All posts by lroberts

LERC Fall Webinar Series

The Intersection of Racial Justice and Worker Advocacy

Workers are at a political and economic crossroads in society amidst a growing wealth gap while unions are under attack. The reality of worker’s rights under siege requires a new form of worker advocacy and renewed activism, which puts the community and workplace at the center of the social and economic fight for racial justice!

September 30, 5–6:15pm
Interrupting Systems of Oppression in our Unions
Sandra Lane and Paris Walker, AFSCME
This training will explore how institutional racism shows up in our society and the labor movement. Participants will identify historical and institutional barriers in our unions to building stronger, inclusive unions that fight for all workers.
REGISTER NOW!

October 7, 5–6:15pm
Understanding organized anti-union campaigns and sentiments by examining unionization in the 21 century.
Daniel Ho-Sang, Yale University, and Sherman Henry, LERC
How might a new vision for a Public Reconstruction in the wake of the pandemic help to shore up support for unions and build new commitments for an expansion of public and private sector interest that protects the well-being of all workers?

October 14, 5–6:15pm
Exploring Systemic Racism in Arbitration
Barbara Diamond, Diamond Law
Unions rely heavily on arbitration to resolve contract disputes. Arbitration is not immune from the impact of institutionalized racism. How does racial and gender bias show up in the arbitration process and what can unions do to combat it? 

October 21, 5–6:15pm
Toolbox Essentials for Creating Racial Justice
Donna Hammond, IBEW 48
Allies for racial justice in the trades has three domains; (1) Apprentice, (2) Union membership, and (3) Leadership. These domains will help unionists explore the complexities of creating an inclusive culture. We will discuss the internal process of NECA and IBEW Local 48 as an auto ethnography of Donna Hammond’s reflective experience as a Business Representative.

All talks are free and open to all.  Questions? Contact the University of Oregon Labor Education and Research Center

Persistent Unpredictability

A new LERC and UO Sociology study on the impacts of the first statewide Fair Workweek law reveals “Persistent Unpredictability” in Oregon retail, food services, and hospitality workers’ schedules, as employers find ways to continue changing workers’ schedules at the last minute and avoid  predictability pay obligations.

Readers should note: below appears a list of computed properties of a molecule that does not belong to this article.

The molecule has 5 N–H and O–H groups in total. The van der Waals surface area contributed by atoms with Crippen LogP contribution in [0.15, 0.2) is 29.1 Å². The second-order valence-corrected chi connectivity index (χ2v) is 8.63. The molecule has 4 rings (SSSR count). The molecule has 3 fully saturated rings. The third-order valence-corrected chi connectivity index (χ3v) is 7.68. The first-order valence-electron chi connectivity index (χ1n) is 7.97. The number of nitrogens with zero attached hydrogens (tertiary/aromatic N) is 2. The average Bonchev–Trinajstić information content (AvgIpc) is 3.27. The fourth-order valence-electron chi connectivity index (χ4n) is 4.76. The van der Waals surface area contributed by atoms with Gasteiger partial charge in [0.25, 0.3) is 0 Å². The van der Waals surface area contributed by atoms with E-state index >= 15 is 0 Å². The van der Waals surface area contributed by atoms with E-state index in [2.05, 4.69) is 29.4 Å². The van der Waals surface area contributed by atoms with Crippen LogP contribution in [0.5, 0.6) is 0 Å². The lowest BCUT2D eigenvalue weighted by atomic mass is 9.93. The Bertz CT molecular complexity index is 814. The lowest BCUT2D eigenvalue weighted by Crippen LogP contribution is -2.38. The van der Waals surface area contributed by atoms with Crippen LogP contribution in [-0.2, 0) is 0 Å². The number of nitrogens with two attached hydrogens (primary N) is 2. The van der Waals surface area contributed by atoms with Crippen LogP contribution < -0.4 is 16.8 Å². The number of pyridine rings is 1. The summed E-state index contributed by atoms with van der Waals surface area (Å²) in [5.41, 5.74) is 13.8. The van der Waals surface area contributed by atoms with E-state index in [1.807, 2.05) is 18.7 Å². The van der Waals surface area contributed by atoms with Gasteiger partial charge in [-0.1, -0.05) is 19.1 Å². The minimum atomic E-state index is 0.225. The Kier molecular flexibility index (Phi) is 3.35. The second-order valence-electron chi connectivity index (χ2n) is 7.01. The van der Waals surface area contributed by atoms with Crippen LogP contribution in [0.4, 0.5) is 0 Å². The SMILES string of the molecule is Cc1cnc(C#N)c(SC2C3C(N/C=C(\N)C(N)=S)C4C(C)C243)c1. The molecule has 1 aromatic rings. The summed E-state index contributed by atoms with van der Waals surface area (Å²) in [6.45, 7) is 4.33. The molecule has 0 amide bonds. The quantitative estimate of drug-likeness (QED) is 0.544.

Scheduling report cover

While the law is a first step in addressing unstable scheduling practices and increases advance notice and ensures workers have the right to rest between shifts, certain provisions, such as the voluntary standby list, leave room for improvement.

This study also reveals the need for adequate funding for BOLI as more robust resources for education and enforcement are necessary. For more see full report here: Persistent Unpredictability: Assessing the Impacts of Oregon’s Employee Work Schedules Law

#foreveressential

In a follow up study to the “Predictable Unpredictability: Assessing the Impacts of Oregon’s Employee Work Schedules Law” LERC and UO Sociology researchers conducted 52 in-depth interviews with Oregon retail, food services, and hospitality workers about what it means to be an essential worker in the service sector under COVID-19. This study reveals that workers have no choice but to be essential and continue working despite facing new physical and emotional hazards in their workplaces. See the brief here.  

The Care Revolution


The Care Revolution:
The Transformation of Home Health Care in Oregon

A film collaboration by
Sonia De La Cruz, Division of Culture, Arts and Communication, University of Washington-Tacoma
Bob Bussel, Labor Education and Research Center, University of Oregon

Length: 28 minutes

 “The Care Revolution” tells the inspiring story of the first wave of organizing by Oregon’s home care workers. Grounded in extensive interviews with workers, the film explains how union representation has transformed the lives of caregivers and improved the quality of care for the people they serve.

For more information on how you can arrange a screening of the film, please contact Bob Bussel at LERC or the LERC office:
v:  541-346-5054    e:  lerc@uoregon.edu